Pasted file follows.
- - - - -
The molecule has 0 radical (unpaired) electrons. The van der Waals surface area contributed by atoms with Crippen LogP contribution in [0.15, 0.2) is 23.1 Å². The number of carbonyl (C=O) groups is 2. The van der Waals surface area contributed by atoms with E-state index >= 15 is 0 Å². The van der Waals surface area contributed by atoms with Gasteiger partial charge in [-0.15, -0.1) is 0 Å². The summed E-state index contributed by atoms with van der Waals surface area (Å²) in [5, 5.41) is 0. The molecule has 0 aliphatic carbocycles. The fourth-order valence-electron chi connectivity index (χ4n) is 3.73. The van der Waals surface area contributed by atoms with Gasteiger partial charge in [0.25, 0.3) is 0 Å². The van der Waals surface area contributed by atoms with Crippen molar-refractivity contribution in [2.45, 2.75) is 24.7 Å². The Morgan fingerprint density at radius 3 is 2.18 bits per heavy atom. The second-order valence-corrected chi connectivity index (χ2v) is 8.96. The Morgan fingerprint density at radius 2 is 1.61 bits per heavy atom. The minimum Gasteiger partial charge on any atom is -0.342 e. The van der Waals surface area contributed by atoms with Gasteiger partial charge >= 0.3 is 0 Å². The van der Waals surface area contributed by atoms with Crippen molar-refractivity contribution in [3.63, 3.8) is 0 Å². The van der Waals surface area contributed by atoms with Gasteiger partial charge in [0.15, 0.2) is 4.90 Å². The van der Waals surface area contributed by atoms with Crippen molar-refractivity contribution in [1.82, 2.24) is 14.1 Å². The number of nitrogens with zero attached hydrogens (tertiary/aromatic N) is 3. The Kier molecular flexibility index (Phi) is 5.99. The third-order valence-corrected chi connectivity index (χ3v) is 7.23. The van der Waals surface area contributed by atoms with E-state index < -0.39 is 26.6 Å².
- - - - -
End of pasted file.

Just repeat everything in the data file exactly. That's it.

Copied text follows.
The molecule has 0 radical (unpaired) electrons. The van der Waals surface area contributed by atoms with Crippen LogP contribution in [0.15, 0.2) is 23.1 Å². The number of carbonyl (C=O) groups is 2. The van der Waals surface area contributed by atoms with E-state index >= 15 is 0 Å². The van der Waals surface area contributed by atoms with Gasteiger partial charge in [-0.15, -0.1) is 0 Å². The summed E-state index contributed by atoms with van der Waals surface area (Å²) in [5, 5.41) is 0. The molecule has 0 aliphatic carbocycles. The fourth-order valence-electron chi connectivity index (χ4n) is 3.73. The van der Waals surface area contributed by atoms with Gasteiger partial charge in [0.25, 0.3) is 0 Å². The van der Waals surface area contributed by atoms with Crippen molar-refractivity contribution in [2.45, 2.75) is 24.7 Å². The Morgan fingerprint density at radius 3 is 2.18 bits per heavy atom. The second-order valence-corrected chi connectivity index (χ2v) is 8.96. The Morgan fingerprint density at radius 2 is 1.61 bits per heavy atom. The minimum Gasteiger partial charge on any atom is -0.342 e. The van der Waals surface area contributed by atoms with Gasteiger partial charge >= 0.3 is 0 Å². The van der Waals surface area contributed by atoms with Crippen molar-refractivity contribution in [3.63, 3.8) is 0 Å². The van der Waals surface area contributed by atoms with Gasteiger partial charge in [0.15, 0.2) is 4.90 Å². The van der Waals surface area contributed by atoms with Crippen molar-refractivity contribution in [1.82, 2.24) is 14.1 Å². The number of nitrogens with zero attached hydrogens (tertiary/aromatic N) is 3. The Kier molecular flexibility index (Phi) is 5.99. The third-order valence-corrected chi connectivity index (χ3v) is 7.23. The van der Waals surface area contributed by atoms with E-state index < -0.39 is 26.6 Å².